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Tin Man, Tin Man, 0817316817, 0-8173-1681-7, 978-0-8173-1681-5, 9780817316815,

Tin Man
by Charlie Lucas, Ben Windham

Trade Cloth
2009. 192 pp.
200 color figures
Price:  $49.95 t

Showcases the extraordinary life and work of an internationally significant Alabama folk artist

Charlie Lucas is a self-taught artist. Although he has made art since childhood, only since a debilitating accident in 1984 did Lucas turn to art seriously as a form of personal expression. He has since become recognized nationally and internationally as a great innovator in the field of American folk art.

From his workshop in Pink Lily, Alabama--a rural wonderland of objects, sculptures, paintings, buildings, and installations--Charlie Lucas makes his art from materials that others have discarded (as he himself believes he was once discarded): old tin, bicycle wheels, shovels, car mufflers, tractor seats, metal banding, wire, and gears. His work is visionary, in every sense of the word, each creation the result of an intense communion with his heritage, ancestors, race, family, and his own choices in life. Every work is imbued with a story.

With more than 200 vivid color photographs--of the artist at work, his studio environments, and his finished creations--Tin Man presents Lucas through his own words and stories--his troubled and impoverished childhood, his self-awakening to the depths of his own artistic vision, his perseverance through years of derision and misapprehension, and the salvation that has come through international acclaim and recognition, love of family, and his role as a teacher of children.

Chip Cooper is Artist-in-Residence in the Honors College at The University of Alabama and coauthor of Silent in the Land and Common Threads: Photographs and Stories from the South.
Ben Windham is the former editorial page editor ofThe Tuscaloosa News.

Robert Farris Thompson is the Colonel John Trumball Professor of the History of Art at YaleUniversity and the author of Flash of the Spirit.

Georgine Clarke is Visual Arts Program Manager at the Alabama State Council on the Arts and founding Director of the Kentuck Arts Festival in Northport, Alabama.

“[Tin Man is] a highly readable and gloriously beautiful book that provides the next best experience to seeing the works at Lucas's home in Pink Lily. Tin Man will be treasured by fans of folk art, but anyone with an interest in Alabama culture and the social and economic conditions that have produced numerous nationally known self-taught artists will find it rewarding.”
The Alabama Review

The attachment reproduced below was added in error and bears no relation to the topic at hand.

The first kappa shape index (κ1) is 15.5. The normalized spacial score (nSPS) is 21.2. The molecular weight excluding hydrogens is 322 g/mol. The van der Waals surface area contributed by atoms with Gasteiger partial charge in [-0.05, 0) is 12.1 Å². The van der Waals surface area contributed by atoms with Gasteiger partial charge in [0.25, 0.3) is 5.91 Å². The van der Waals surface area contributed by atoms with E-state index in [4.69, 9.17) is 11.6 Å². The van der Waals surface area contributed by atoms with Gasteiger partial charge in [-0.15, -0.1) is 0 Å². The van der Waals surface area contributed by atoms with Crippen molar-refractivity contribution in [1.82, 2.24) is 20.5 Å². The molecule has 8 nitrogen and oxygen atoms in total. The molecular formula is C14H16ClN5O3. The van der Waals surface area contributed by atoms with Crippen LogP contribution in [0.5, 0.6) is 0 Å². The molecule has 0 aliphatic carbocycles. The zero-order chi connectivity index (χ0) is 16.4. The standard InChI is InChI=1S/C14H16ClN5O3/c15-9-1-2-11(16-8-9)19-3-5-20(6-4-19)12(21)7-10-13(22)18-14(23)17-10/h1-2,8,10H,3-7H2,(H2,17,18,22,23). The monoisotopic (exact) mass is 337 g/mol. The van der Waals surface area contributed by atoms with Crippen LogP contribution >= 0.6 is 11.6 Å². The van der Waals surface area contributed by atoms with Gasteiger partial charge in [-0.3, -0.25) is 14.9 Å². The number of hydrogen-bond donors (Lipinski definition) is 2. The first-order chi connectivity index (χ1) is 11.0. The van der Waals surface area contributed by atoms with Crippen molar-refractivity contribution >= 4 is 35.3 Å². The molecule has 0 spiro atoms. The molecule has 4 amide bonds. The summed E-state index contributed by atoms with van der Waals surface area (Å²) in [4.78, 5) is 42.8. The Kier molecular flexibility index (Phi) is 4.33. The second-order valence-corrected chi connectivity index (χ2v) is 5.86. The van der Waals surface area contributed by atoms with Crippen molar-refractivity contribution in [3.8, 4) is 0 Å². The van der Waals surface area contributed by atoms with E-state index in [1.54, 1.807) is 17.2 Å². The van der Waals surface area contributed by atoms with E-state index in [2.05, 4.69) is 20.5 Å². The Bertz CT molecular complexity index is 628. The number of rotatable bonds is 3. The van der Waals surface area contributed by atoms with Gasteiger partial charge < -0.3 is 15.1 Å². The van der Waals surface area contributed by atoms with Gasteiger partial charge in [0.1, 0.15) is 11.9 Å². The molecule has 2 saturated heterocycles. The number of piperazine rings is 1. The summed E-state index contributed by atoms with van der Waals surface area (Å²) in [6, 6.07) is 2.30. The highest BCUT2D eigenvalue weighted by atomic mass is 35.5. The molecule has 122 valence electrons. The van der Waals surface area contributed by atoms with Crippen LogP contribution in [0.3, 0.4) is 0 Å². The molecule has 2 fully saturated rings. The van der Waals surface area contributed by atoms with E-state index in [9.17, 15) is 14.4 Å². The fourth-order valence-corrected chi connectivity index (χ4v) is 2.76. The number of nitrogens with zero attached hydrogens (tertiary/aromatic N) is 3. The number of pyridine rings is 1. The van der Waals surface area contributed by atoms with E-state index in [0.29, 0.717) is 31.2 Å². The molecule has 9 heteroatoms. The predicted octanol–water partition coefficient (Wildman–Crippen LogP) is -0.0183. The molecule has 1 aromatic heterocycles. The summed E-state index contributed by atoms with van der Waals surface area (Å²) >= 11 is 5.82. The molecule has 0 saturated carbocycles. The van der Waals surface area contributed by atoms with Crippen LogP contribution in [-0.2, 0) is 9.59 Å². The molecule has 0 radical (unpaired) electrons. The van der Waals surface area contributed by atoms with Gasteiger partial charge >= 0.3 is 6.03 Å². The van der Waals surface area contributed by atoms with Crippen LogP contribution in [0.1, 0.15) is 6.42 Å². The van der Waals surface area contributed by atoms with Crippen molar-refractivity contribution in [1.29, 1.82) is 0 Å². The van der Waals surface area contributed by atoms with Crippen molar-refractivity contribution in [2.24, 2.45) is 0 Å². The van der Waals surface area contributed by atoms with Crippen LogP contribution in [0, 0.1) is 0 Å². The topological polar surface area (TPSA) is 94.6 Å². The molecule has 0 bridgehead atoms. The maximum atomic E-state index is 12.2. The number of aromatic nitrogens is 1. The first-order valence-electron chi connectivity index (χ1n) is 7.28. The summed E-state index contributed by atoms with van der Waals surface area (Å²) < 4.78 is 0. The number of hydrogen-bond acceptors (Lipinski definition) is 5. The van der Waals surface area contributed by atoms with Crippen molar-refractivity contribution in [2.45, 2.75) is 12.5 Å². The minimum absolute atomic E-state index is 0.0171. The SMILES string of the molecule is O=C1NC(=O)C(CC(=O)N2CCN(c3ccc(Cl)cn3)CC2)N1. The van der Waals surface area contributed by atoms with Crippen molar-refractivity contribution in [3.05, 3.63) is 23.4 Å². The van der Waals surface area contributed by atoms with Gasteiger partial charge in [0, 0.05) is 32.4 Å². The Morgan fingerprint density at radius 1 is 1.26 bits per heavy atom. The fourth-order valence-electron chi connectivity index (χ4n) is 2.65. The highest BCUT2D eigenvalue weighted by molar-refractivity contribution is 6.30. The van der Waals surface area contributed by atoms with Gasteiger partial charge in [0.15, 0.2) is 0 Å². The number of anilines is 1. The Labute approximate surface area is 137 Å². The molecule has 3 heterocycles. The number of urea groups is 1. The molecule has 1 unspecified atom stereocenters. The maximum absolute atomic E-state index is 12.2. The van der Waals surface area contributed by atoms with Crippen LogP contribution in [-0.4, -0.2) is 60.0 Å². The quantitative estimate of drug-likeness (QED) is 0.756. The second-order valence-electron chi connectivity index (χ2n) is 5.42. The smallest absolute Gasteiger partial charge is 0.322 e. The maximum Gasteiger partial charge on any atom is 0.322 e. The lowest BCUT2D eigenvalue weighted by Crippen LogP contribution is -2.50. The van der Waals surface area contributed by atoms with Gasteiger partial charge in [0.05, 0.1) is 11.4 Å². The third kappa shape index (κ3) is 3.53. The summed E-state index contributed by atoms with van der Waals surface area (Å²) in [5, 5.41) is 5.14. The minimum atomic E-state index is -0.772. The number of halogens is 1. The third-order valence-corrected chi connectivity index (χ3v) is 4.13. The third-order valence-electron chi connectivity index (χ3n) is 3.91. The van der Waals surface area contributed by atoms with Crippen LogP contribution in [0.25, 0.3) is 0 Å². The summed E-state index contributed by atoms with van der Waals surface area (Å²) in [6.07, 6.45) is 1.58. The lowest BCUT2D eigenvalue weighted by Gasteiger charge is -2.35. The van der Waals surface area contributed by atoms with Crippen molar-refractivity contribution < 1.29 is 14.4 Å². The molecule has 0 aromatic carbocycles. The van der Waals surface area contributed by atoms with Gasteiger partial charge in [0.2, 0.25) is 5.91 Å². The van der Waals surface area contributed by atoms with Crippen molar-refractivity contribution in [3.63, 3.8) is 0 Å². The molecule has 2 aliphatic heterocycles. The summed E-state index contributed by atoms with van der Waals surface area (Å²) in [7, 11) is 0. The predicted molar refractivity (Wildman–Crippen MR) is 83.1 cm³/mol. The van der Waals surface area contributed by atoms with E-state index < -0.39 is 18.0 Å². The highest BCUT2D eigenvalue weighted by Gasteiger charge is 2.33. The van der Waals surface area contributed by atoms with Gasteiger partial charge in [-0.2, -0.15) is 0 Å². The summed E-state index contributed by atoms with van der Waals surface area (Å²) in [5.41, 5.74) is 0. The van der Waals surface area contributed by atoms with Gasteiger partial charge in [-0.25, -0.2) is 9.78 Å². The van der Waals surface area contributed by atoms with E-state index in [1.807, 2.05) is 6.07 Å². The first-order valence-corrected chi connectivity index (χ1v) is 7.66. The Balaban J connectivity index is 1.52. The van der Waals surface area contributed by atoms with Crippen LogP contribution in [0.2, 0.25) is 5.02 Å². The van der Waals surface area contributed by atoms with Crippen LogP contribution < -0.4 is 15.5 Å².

"Charlie Lucas's sculptures are like kudzu: they remold the silhouette of an object, casting it in a different light. His subjects are the African mask, the slave, chains from the past, and the industrial future. His totem-like figures trace Alabama's Native American culture though the blood-baths and bloodstreams, wrought and welded in iron and steel. His junkyard complex comprising acres of rusting machine bits, sculptures, and the occasional grazing cow, is as terrifying as it is beautiful, and it reminds us what happens to man and his inventions when nature has 'had enough.'"

“This Art-with-a-capital-A book is an astutely synchronized compilation of as-told-to autobiography that often reads like music sounds, and brilliant images that look as if they might leap off the pages. In fifteen triumphant chapters, Ben Windham has corralled the essence of wit and wisdom, creative energy, and life-experience of internationally known folk artist Charlie Lucas.”
—Julia Oliver for Alabama Writers Forum

“The heart of this volume is the magnificent photography by Chip Cooper. Cooper has become, during the years, a master. There are here more than 150 color photos of Lucas himself, with friends and in his studio, and, most importantly, his work. The photos of paintings and sculpture are detailed, bright, dazzling in vibrant, mainly primary colors. They constitute an amazing retrospective of this unusual man's unusual work.”—The Tuscaloosa News

"The Paleolithic artists of the Chauvet cave conjured the solidity of horses with deft strokes of charcoal. Charlie finds equestrian shapes in stronger strokes of metal. These are his true masterpieces. These are among the works that relate him to art history. He is a triumphant artist, working forever within the spirit."
—from the Foreword by Robert Farris Thompson

2011 Alabama Author Award for Nonfiction, sponsored by the Alabama Library Association

Also of Interest

John C. Hall and Beth Maynor Young

Alabama Folk Pottery
by Joey Brackner

Roger Brown
by Sidney Lawrence

From That Terrible Field
by James M. Williams
Edited by John Kent Folmar